CALIFORNIAN attorneys have joined the growing ranks of US practitioners shielding their personal assets from seizure, following the passing of a new Bill on limited liability partnerships (LLPs).
The Senate Bill 513, which passed through both houses with virtually no opposition, enables lawyers and accountants to register as LLPs provided they can show they are financially sound.
Supported by 10 of the largest firms in the state, the Bill brings California into line with at least 30 other US states which already permit LLPs for lawyers. The step is becoming increasingly popular as the number of law suits against US attorneys grows annually by 19 per cent.
Heller, Ehrman, White & McAuliffe's Los Angeles-based head of finance Steven Weise said the new legislation would mean that lawyers entering into partnerships would no longer risk losing their private assets as well as their equity.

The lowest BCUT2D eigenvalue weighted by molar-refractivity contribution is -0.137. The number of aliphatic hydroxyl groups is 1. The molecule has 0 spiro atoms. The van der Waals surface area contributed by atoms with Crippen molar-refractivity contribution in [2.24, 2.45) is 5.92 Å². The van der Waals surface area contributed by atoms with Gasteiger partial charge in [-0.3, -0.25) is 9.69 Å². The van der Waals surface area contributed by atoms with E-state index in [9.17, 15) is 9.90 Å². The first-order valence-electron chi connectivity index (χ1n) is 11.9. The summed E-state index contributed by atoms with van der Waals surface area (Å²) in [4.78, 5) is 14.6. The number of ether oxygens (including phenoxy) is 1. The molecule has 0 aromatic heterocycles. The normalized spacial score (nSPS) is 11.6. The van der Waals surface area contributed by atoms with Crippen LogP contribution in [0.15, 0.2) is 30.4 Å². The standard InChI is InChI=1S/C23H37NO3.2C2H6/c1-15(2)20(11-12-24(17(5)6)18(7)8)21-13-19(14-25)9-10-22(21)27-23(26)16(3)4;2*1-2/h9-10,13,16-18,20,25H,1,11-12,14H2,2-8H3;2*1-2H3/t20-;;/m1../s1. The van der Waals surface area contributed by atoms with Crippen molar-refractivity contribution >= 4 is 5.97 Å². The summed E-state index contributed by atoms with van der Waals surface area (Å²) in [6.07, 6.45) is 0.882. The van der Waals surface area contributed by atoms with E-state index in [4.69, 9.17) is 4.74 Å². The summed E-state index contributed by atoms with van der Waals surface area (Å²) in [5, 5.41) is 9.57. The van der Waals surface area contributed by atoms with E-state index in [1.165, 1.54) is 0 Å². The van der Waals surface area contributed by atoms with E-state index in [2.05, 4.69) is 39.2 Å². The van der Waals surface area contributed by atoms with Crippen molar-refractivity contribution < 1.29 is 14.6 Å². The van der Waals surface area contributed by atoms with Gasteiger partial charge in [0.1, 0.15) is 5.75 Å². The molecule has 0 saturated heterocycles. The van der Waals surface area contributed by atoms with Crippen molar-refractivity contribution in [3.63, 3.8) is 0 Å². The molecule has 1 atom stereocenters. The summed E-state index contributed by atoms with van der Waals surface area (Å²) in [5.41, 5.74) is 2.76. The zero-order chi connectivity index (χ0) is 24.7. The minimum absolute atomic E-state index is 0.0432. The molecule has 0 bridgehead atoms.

“Most businesses can operate that way, but it was hard for law firms and accountancy firms,” said Weise. “Before this Bill was passed there was an undue risk that didn't seem fair in the context of how other businesses operate.”
Weise, who worked with O'Melveny & Myers lawyer Edward McAniff to lead the coalition supporting the Bill through parliament, said lawyers simply wanted a “level playing field” which would allow them to operate on a par with other professionals.
Firms opting to become LLPs must now assure clients they are protected. Practices can either buy insurance to an amount equivalent to $100,000 per lawyer up to a limit of $7.5 million, provide a personal guarantee from partners of protection up to $7.5 million, or present a letter of credit providing protection.
“Every other business can normally operate with that kind of protection,” said Weise. “Most businesses don't have any personal liability and there's no particular reason why lawyers and accountants shouldn't have this sort of protection.”